In the end (figuratively and literally), Cult bid us farewell  with a strong hint that its far from over, throwing at us even more faces from the past (entries of the series). Did these cameos got my attention? Yes, yes it did. Am I hoping to see more? Yes, yes I am, but with the way this entry was mostly handled, I am going to say that a good chunk of my expectations for a good Chucky sequel in the future was "wounded" to say the least. For now, all I can say is Cult of Chucky's passable: it's entertaining enough not to be considered the worst, but missed too much marks to be considered as one of the better entries in the series. If you're a die hard Chucky fan, this is still worth your time, but for everybody else, welp, let's see if anything good is out direct to video lately...

Bodycount:
1 girl mentioned dead
1 female found bled to death from a wrist cut
1 female decapitated by falling window shards
1 female choked on killer's arm, had her larynx torn out from the mouth
1 male slaughtered with a broken bottle, letter opener and powerdrill
1 male had his throat cut with a nail file
1 male had his face repeatedly stomped
1 female seen with a powerdrill through her gut
1 male gets powerdrilled through the head
Total: 9

Saturday, September 30, 2017

Father Anubis' Hounds: Jackals (2017)

Jackals (2017)
Rating: **
Starring: Deborah Kara Unger, Stephen Dorff, Johnathon Schaech

Looking back at notorious groups and communities started by the likes of Charles Manson, Jim Jones or that one bald Heaven's Gate guy who believes aliens will save everyone's souls via suicide, one can agree that brainwashed cults are pretty terrifying for the lengths they do to show their devotion, which nothing short of an obvious reason why cult themed horror flicks are still a staple to this day, albeit in varying quality in terms of scares, thrills and seriousness. Among all of them, though, how many ever tried tackling the subject of deprogramming a cult member?

Set in the 1980s, Jackals starts with a cold opening of someone's point-of-view, quietly breaking into a house and entering the sleeping owners' room to steal some cash. The intruder, finding a pair of scissors, then proceeds to snip a few strands of hair from the sleeping couple, only for both of them to wake up and prompting the intruder to stab them to death. Now with a need to satisfy their bloodlust, the intruder next enters the couple's daughter's room, only for her (and us) to realize that the murderous figure is her brother; this, sadly, did little to save her from being strangled to death by her own kin.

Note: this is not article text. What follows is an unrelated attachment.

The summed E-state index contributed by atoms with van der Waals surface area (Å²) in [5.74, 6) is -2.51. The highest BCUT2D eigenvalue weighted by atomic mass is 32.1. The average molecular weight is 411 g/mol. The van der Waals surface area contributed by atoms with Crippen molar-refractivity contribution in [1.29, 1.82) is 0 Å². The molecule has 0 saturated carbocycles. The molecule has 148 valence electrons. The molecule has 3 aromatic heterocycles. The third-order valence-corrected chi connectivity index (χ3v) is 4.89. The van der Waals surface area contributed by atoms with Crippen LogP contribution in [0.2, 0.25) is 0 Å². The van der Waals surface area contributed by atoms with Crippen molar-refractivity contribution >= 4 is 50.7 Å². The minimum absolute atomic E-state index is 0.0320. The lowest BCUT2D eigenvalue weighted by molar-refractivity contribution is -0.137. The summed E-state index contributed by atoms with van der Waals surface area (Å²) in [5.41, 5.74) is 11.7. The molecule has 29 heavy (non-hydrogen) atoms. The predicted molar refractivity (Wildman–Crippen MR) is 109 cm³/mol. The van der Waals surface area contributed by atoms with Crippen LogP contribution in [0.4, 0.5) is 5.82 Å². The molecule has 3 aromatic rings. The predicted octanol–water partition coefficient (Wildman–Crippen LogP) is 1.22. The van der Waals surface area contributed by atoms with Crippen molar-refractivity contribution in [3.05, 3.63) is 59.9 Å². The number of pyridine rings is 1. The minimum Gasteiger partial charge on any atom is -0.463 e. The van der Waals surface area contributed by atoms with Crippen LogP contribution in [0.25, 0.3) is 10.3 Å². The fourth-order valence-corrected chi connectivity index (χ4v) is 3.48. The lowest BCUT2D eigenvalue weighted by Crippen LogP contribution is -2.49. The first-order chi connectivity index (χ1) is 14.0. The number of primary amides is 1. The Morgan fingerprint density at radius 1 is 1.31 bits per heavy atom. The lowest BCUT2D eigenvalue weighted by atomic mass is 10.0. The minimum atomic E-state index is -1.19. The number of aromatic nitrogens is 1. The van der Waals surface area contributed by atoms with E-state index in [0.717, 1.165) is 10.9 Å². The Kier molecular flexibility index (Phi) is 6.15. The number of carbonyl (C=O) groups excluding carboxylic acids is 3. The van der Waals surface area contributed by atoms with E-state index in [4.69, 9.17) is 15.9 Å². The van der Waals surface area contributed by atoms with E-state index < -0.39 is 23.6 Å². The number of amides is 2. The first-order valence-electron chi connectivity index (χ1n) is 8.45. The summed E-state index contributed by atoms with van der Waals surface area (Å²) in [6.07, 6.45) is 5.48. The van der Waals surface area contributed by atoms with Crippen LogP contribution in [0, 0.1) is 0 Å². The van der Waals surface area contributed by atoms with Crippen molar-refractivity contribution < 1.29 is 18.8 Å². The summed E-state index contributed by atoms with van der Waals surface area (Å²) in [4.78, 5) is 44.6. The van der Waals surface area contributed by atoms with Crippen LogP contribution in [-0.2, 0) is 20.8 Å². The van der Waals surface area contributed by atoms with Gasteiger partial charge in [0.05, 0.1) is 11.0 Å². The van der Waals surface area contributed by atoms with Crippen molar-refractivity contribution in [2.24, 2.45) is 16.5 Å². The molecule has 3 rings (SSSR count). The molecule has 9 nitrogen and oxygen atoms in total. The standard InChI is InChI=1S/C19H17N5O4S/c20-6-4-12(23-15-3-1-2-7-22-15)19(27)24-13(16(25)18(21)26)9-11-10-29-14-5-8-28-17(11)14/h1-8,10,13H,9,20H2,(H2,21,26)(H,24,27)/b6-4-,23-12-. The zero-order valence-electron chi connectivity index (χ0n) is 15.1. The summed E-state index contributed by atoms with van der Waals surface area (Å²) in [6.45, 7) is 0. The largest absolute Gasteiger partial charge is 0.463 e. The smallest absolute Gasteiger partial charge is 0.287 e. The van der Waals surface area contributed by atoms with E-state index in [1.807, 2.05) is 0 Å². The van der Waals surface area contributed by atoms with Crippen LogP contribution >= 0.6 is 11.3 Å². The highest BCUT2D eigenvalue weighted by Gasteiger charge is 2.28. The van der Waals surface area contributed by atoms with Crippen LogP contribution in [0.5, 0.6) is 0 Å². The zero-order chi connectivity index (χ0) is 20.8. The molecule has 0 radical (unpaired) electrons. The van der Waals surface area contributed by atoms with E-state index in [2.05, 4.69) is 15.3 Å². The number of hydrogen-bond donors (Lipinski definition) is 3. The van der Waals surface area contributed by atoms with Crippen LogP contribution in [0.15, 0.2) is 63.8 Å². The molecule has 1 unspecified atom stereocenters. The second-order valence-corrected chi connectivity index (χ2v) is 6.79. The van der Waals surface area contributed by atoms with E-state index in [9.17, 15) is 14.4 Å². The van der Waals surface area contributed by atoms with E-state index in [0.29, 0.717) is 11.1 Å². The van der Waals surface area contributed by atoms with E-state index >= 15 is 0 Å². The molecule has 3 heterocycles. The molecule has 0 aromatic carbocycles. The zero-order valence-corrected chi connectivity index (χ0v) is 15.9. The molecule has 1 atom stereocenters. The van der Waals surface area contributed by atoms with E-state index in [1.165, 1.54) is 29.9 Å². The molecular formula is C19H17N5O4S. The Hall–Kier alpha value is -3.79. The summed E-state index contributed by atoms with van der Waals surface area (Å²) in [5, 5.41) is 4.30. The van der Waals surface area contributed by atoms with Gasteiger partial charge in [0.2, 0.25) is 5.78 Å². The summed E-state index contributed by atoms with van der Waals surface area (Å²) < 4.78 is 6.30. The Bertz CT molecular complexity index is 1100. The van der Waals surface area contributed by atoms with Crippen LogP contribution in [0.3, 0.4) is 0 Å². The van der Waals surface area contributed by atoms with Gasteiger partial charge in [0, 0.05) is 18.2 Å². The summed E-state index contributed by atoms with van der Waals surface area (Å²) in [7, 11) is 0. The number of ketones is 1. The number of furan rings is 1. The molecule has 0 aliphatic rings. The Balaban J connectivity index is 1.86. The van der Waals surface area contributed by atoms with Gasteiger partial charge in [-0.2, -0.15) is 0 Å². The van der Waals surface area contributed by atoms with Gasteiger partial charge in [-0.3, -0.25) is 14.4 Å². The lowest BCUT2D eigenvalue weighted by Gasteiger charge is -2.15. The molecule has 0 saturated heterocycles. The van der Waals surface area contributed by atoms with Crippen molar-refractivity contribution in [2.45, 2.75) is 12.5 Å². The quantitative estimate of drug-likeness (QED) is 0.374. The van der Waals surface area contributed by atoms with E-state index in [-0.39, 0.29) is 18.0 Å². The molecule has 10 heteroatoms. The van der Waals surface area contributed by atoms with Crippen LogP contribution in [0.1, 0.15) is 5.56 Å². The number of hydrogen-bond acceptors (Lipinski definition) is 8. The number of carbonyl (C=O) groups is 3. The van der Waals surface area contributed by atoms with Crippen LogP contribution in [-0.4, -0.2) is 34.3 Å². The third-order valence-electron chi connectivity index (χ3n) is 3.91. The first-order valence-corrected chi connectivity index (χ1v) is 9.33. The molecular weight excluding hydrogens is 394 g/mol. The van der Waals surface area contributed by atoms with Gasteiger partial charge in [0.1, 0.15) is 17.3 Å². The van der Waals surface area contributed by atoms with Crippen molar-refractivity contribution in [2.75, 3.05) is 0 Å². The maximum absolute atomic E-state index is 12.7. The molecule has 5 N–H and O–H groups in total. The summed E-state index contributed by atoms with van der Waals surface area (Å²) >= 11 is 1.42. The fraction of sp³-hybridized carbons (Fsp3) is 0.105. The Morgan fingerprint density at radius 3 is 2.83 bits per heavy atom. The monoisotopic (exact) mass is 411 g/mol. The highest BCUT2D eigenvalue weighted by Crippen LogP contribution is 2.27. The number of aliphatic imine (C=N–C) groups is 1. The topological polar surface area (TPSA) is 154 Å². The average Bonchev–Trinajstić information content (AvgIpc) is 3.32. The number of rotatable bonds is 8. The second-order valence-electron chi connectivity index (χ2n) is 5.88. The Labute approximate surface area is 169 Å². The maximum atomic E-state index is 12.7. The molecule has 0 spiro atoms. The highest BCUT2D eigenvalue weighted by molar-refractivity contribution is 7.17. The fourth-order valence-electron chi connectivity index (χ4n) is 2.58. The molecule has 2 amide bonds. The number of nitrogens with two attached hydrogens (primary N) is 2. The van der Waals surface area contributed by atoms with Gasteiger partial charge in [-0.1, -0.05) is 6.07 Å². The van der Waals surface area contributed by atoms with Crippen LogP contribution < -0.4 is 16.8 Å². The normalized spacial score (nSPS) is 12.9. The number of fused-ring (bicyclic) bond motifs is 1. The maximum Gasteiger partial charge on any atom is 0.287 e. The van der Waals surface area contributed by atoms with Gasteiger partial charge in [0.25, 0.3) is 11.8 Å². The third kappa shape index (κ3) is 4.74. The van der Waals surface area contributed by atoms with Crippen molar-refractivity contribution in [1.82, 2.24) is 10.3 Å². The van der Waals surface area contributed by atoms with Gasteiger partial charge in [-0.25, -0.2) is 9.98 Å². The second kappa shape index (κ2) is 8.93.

One credit sequence later, we watch another family waiting in a backwoods cabin for someone to bring back their teenage boy. That someone is Jimmy, a military trained "deprogrammer" who's supposed to have the skills to undo brainwashing, something the family needs right now as their estranged boy, Justin, joined a notorious murder cult.

Now for Jimmy, kidnapping, drugging, driving back with and restraining Justin in the cabin is the easy part. To deprogram him, however, proves to be a challenge as not only is Justin utterly convinced that his real family (as in the cult) is out there, but his real "real" family isn't all that functional themselves; through the course of the movie, it shows that Mr and Mrs Powell separated after one of them was caught cheating, Justin's brother Campbell has a short temper, and Justin knocked up his girlfriend Samantha, who is now taking care their baby girl, Zoe. Their situation worsens, unfortunately, when the cult itself decided to show up and surround the cabin, intent on killing those responsible for kidnapping their "brother" and getting him back.

See, I like this concept. Perhaps there are already films tackling cult deprogramming before Jackals but this one is a first for me and I love the fact that it's even one bit slasher flick and another bit siege movie. One can imagine an intense psychological mind game between the deprogrammer and the cultist while a family fights off a murderous group from the plot alone but, perhaps, I expected too much.

Sadly, while the psychological aspects is there in the film's flow, some directions it took made its outcomes too obvious and almost borderline the film into tedious territories. Without giving away much, let's just say that a supposedly important player in the cast gets killed off too soon (and not so spectacularly, if I may add), leaving the rest of the "group" to deal with the brainwashing matter on their own and failing miserably multiple times. Perhaps it's the movie's attempt to toy with the audience's hopes that the drama brewing within this "group" would chip into the psyche of a cult member and somehow reverse whatever bullshit they are believing (plus there is that one teeny-tiny moment where Justin seems to recognize his mother), but, again, seeing how everyone in this "group" handle one another through the film, the results are painfully obvious and it could have been handled better. (In case you don't know who the "group" consists of, see paragraph# 5. Spoiler alert.)